Some manufacturers specify tension measurements with a spring scale and a cord that is wrapped around a tape hub. Follow the recommended procedure.

Verify that the mechanical brakes or dynamic braking logic is stopping the tape smoothly from all modes and speeds without excessive force. A sticky brake solenoid or dirty brake band can quickly ruin your precious tape.

FIG. 56. Tension measurement. Courtesy Ampex Corp.

6.1 Speed

Absolute tape speed is extremely difficult to measure, even under the controlled conditions of a laboratory.

One method available to maintenance personnel is to measure the frequency reproduced from a commercially available speed reference tape. The frequency read on the frequency counter must be corrected for any difference between the tape tension on the playback machine and the tension value used by the manufacturer of the tape during the recording process. A correction table is furnished with the tape for this purpose.

A more common speed test is to check speed uniformity from beginning to end of a reel of a tape. The following procedure outlines the general technique:

1. Using an oscillator that has been operating long enough to reach stable conditions, record a reference tone in the range of 1-5 kHz at the head end of the tape.

2. Flip the reels so that the head end becomes the tail.

3. Using the console monitoring provisions of the console, mix the reproduced tone with the oscillator tone, listening for any major pitch differences. (If a significant error is detected, flip the reels again to verify that the oscillator has not shifted frequency.)

A more accurate version of this test is to use a frequency counter to measure the frequency at both ends of the reel. The speed error in percent is then calculated as:

% speed error = 2 [head - tail / head + tail] x 100%

(eqn. 12)

A speed error of 6% will yield a pitch change of one half-tone step. Typical recorder specifications are in the range of 0.1-0.5%. Machines with constant tape tension will generally have the least error.

Possible causes of speed error include excessive tension variations from beginning to end of the reel, tape slippage due to a worn capstan surface or pinch roller, inadequate pinch roller pressure, and unstable capstan speed.

Assuming that tape tension has already been determined to be correct on both sides of the capstan, the next test is to check pinch roller pressure. First, inspect the pinch roller for glazing of the roller surface or excessive wear. FIG. 57 shows roller wear patterns that may reduce the traction between the tape and capstan.

FIG. 57. Pinch roller wear patterns.

Next, a spring scale is coupled to the top (and the bottom, if possible) of the pinch roller yoke or arm, as shown in FIG. 58. The scale is pulled at right angles to the support arm with just enough force to disengage the roller from the capstan. The force reading at disengagement should be compared with the recorder manufacturer's recommended value.

FIG. 58. Pinch roller force measurements.

For some transports the pinch roller force is set as a fixed number of turns of a nut or screw. For this case the roller linkage is first tightened to bring the roller into light contact with the capstan, and then the recommended clamping force is applied by tightening the adjustment by the specified number of additional turns.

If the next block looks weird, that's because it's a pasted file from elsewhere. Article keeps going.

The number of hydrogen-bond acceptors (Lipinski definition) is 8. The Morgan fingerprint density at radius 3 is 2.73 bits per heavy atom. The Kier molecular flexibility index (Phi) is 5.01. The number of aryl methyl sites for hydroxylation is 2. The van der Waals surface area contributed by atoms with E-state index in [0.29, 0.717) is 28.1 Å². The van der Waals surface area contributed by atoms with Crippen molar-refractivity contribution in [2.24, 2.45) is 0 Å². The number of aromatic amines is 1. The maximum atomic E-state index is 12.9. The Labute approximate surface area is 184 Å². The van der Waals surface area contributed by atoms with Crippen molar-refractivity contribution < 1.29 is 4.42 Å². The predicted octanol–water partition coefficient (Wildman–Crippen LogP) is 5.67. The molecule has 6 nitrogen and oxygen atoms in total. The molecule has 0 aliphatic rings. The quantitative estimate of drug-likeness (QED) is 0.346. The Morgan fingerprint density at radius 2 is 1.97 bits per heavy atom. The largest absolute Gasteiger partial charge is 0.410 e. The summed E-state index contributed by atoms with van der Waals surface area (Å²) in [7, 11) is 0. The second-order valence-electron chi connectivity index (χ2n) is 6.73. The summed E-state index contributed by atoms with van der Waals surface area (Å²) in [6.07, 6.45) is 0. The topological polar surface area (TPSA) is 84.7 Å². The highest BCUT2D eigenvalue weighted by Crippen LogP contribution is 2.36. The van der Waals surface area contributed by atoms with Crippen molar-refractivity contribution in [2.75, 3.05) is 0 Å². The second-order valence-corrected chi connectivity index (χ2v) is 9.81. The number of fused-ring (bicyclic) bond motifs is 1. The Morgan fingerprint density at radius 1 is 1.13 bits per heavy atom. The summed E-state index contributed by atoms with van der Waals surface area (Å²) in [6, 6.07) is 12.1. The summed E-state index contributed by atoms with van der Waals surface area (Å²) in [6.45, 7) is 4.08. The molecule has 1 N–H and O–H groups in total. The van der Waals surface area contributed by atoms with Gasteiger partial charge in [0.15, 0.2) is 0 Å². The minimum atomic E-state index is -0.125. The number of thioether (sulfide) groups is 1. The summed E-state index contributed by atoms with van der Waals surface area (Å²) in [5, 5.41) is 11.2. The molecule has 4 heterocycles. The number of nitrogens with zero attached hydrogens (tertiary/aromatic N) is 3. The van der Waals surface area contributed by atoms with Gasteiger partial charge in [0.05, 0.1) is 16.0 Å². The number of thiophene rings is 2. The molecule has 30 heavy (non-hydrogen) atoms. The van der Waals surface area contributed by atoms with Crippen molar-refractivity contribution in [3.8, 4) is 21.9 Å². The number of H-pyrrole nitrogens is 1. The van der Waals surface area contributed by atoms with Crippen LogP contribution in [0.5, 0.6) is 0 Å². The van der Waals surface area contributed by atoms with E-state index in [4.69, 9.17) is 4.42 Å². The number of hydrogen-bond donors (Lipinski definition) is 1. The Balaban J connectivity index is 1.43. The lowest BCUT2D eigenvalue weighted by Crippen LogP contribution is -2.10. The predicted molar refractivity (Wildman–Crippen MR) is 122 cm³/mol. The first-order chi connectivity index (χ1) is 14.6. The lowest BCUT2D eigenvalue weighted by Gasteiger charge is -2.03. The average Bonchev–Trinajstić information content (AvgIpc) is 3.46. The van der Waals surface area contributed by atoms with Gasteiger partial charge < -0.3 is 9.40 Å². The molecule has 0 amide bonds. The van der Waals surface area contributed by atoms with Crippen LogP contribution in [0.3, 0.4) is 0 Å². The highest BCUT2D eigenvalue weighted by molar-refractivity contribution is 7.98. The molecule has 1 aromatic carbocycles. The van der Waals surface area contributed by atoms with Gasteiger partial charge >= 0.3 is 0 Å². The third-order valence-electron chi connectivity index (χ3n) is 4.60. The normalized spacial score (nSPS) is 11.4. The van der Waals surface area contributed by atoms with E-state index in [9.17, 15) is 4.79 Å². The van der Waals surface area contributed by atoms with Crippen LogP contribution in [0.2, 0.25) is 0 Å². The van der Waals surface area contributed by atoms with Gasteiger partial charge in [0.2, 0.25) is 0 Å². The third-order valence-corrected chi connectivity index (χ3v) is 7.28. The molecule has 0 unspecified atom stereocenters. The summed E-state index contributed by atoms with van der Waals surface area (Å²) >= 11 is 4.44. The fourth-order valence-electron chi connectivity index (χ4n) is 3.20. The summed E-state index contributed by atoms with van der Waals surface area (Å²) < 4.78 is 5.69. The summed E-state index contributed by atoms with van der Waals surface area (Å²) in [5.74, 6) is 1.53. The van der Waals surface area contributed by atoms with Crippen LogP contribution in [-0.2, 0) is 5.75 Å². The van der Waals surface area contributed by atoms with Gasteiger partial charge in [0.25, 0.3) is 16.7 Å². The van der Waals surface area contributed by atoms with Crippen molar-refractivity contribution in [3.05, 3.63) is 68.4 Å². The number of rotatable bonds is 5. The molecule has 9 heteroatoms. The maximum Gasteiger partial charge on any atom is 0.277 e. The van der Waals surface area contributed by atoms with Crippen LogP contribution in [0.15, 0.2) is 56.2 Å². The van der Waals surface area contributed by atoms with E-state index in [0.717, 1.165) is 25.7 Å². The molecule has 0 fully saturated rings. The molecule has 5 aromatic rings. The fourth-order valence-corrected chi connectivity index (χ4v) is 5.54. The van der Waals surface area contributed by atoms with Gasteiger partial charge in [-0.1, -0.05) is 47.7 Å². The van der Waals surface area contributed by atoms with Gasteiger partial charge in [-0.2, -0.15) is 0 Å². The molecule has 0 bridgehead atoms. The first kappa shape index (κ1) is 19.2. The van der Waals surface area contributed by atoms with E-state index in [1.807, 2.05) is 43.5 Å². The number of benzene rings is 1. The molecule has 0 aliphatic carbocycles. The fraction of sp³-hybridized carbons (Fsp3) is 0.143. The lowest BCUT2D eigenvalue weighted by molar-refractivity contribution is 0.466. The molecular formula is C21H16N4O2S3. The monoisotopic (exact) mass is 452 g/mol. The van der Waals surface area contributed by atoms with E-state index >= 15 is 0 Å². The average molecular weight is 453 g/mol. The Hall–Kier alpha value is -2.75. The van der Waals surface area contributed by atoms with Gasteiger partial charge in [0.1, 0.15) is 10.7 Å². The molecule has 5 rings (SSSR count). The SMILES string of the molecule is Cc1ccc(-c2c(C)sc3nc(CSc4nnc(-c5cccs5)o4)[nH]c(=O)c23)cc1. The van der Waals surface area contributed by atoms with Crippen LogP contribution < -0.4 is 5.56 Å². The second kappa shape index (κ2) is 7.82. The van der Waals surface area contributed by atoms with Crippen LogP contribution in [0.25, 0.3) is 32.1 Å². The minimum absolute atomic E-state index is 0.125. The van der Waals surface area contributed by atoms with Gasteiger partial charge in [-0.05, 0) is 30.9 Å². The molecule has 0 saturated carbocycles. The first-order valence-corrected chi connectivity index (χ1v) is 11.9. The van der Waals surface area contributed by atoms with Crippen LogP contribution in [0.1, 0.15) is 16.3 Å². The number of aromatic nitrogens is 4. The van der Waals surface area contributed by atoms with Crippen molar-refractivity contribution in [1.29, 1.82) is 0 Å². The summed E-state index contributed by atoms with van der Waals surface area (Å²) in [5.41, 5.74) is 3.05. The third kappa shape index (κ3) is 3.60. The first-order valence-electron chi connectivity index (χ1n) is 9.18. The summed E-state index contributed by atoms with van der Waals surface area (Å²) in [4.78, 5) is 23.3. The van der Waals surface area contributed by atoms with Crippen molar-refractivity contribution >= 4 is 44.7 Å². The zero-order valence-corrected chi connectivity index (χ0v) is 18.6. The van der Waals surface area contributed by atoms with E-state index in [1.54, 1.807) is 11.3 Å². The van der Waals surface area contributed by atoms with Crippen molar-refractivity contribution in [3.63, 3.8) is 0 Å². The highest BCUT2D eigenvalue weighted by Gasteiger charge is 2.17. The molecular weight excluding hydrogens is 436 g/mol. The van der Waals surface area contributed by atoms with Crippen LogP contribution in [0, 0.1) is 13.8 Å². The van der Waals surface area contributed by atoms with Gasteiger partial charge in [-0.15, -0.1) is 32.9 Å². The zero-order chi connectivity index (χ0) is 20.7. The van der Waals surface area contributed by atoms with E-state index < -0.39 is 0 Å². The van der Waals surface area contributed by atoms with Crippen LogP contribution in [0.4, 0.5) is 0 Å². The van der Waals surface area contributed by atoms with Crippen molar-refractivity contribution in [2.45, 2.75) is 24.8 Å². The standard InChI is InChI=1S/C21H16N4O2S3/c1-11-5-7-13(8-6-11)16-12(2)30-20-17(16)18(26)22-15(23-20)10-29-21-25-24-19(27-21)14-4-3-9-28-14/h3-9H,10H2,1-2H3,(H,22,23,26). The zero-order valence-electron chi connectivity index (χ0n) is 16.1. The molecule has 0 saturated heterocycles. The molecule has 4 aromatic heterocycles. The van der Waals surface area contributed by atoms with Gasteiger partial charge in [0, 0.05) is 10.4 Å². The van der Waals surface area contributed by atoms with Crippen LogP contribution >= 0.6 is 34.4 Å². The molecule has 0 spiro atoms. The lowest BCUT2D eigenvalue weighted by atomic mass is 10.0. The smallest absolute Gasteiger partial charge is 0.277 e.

The surface of the capstan may become so highly polished by the abrasive action of the tape that slippage will persist for the correct values of tension and pinch roller pressure. In this case the capstan must be resurfaced by plating or sandblasting or both to restore the required traction.

In very rare cases the capstan motor may actually slow down due to excessive loading caused by bad motor bearings or high tension. Bushing bearings, which are used on many direct-drive ac synchronous capstan motors and some capstan pinch rollers are an especially noteworthy problem. Periodic lubrication of these components is essential to maintain low-friction operation. Although these components may appear to spin freely when turned by hand in an unloaded state, the friction can rise dramatically when the engagement solenoid exerts several pounds of side load on the bearings. The resulting drag and wear due to dry bearings may produce substantial speed errors. One small drop of oil can make all the difference in the world. To avoid problems, follow the manufacturer's recommended lubrication schedule.

A simple strobe light, as shown in FIG. 59, can be used to check the running speed of the flywheel or fan on the shaft of the synchronous capstan motors.

Package the components inside a discarded plastic pen housing with the tip of the bulb protruding. Hold the light close enough to the rotating device to observe a reflection. The reflected pattern must remain stationary under all conditions of tape pack and speed. Induction motors, which do not run at synchronous speed, will always yield a moving pattern.

FIG. 59. Strobe light for speed testing.

Crystal-referenced servos may falsely appear to vary in speed when tested with a strobe light if the frequency of the ac mains driving the strobe varies. An oscilloscope and frequency counter are required to properly verify correct servo operation.


FIG. 60. Flutter meter block diagram.

12.5 kHz Reference oscillator Input signal Recorder under test Flutter phase comparator Low pass filter Voltage controlled oscillator Flutter Analysis filters Meter 90° Phase shifter AM Phase comparator AM Monitor output; Output signal


6.2 Flutter